HOUSTON -- A mother is demanding justice for her son, Jermaine, who died while in hospice care.
Joyce Hollis said a motorcycle accident last year sent 30-year-old Jermaine Hemphill to Ben Taub Hospital in a vegetative coma.
"It was a terrible feeling," Hollis said. "My whole world just felt like it was shattered."
His fever reached dangerous levels.
"He had something going on with the part of his brain that controls body temperature," Hollis explained. "And he needed a cooling blanket."
Doctors said the cooling blanket would prevent Jermaine from overheating.
A few months later, doctors at the hospital transferred Jermaine to a hospice, with his mother's permission.
Hollis said the staff promised her that Jermaine would receive a cooling blanket. He never did.
His body temperature soared to a staggering 107.9 degrees, according to medical records.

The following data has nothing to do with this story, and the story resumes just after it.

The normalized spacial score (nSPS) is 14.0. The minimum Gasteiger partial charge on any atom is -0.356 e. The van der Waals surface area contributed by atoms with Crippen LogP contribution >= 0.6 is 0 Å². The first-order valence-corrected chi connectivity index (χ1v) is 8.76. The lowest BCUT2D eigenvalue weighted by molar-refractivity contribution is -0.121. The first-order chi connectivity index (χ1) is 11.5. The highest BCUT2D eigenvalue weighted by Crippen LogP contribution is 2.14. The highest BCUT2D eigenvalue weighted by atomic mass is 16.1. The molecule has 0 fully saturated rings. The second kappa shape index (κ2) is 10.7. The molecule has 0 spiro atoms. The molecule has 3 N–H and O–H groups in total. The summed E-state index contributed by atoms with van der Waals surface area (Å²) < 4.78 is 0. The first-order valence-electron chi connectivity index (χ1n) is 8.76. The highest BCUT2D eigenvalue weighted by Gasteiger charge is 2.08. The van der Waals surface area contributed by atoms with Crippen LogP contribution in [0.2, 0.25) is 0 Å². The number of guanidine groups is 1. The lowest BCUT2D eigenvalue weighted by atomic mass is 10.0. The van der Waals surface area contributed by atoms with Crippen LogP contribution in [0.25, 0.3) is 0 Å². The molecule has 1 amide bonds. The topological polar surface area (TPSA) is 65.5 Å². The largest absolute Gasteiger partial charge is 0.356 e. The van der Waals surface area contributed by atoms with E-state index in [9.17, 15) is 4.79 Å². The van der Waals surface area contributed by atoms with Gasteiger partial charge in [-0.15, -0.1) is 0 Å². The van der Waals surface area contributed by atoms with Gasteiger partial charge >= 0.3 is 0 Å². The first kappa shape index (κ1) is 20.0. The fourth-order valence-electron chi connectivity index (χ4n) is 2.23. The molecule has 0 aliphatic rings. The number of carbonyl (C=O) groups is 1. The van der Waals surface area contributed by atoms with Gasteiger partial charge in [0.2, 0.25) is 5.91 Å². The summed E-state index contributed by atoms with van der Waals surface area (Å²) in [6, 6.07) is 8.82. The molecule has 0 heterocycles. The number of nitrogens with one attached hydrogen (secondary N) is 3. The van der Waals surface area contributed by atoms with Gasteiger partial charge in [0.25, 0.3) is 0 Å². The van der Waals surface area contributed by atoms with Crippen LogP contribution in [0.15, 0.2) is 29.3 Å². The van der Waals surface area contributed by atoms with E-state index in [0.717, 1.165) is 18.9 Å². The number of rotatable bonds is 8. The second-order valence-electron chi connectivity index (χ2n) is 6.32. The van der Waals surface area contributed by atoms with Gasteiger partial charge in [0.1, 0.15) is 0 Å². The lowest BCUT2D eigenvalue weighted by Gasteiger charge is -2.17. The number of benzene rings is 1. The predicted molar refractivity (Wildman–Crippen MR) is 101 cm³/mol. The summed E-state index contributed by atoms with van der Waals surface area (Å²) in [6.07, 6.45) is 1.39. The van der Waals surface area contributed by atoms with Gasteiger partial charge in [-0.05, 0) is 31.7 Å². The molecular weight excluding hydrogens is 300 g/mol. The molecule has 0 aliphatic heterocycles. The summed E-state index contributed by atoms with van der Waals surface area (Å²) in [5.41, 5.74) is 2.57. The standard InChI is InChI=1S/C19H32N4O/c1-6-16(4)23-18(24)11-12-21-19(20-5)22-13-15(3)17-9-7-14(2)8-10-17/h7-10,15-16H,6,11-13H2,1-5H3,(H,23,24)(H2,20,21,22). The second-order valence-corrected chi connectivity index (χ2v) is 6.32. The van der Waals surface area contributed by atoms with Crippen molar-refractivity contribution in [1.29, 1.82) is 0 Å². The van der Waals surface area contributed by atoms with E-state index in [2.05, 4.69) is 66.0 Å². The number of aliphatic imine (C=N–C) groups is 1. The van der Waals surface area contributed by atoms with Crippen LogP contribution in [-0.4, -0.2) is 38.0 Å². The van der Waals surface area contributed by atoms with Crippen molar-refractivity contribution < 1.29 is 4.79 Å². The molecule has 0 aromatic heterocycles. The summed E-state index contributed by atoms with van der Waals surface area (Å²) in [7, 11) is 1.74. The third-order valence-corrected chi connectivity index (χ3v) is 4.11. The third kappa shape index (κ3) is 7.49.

Within two days of his arrival here, Jermaine was dead.
"Did he know that he was leaving this world?" Hollis wondered. "Did he call out my name?"
The Texas Department of Health and Human Services cited Winterhaven hospice for failing to meet recognized standards of practice.
Attorneys for the family have filed a lawsuit seeking $1.5 million in damages.
"They were supposed to provide a certain type of service, and it just didn't happen," said attorney Jason Gibson.
Officials at Winterhaven's corporate office declined comment.
"I wasn't ready for my son to leave. There was no reason for my son to leave," Hollis said.